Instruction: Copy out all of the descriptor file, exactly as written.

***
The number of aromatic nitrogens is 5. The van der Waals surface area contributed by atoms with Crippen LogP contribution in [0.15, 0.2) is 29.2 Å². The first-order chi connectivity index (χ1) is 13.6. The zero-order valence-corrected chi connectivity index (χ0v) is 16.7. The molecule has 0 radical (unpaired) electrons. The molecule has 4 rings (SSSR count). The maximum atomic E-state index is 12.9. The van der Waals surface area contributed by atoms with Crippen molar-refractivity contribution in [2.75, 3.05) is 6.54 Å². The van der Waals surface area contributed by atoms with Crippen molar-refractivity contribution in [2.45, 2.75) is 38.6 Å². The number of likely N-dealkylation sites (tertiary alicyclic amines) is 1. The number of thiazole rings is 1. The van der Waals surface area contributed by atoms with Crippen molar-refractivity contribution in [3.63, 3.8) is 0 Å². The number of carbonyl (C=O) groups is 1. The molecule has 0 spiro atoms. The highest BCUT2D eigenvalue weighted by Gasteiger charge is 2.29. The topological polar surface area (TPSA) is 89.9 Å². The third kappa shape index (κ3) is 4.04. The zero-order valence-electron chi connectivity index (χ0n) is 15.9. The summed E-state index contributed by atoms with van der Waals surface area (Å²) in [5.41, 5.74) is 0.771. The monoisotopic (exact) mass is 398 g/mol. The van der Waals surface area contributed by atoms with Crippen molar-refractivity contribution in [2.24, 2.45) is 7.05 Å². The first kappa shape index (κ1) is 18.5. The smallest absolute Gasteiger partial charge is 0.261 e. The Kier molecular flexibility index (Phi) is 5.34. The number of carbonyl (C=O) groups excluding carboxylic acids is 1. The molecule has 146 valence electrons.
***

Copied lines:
The number of aromatic nitrogens is 5. The van der Waals surface area contributed by atoms with Crippen LogP contribution in [0.15, 0.2) is 29.2 Å². The first-order chi connectivity index (χ1) is 13.6. The zero-order valence-corrected chi connectivity index (χ0v) is 16.7. The molecule has 0 radical (unpaired) electrons. The molecule has 4 rings (SSSR count). The maximum atomic E-state index is 12.9. The van der Waals surface area contributed by atoms with Crippen molar-refractivity contribution in [2.75, 3.05) is 6.54 Å². The van der Waals surface area contributed by atoms with Crippen molar-refractivity contribution in [2.45, 2.75) is 38.6 Å². The number of likely N-dealkylation sites (tertiary alicyclic amines) is 1. The number of thiazole rings is 1. The van der Waals surface area contributed by atoms with Crippen molar-refractivity contribution in [3.63, 3.8) is 0 Å². The number of carbonyl (C=O) groups is 1. The molecule has 0 spiro atoms. The highest BCUT2D eigenvalue weighted by Gasteiger charge is 2.29. The topological polar surface area (TPSA) is 89.9 Å². The third kappa shape index (κ3) is 4.04. The zero-order valence-electron chi connectivity index (χ0n) is 15.9. The summed E-state index contributed by atoms with van der Waals surface area (Å²) in [5.41, 5.74) is 0.771. The monoisotopic (exact) mass is 398 g/mol. The van der Waals surface area contributed by atoms with Crippen molar-refractivity contribution in [2.24, 2.45) is 7.05 Å². The first kappa shape index (κ1) is 18.5. The smallest absolute Gasteiger partial charge is 0.261 e. The Kier molecular flexibility index (Phi) is 5.34. The number of carbonyl (C=O) groups excluding carboxylic acids is 1. The molecule has 146 valence electrons.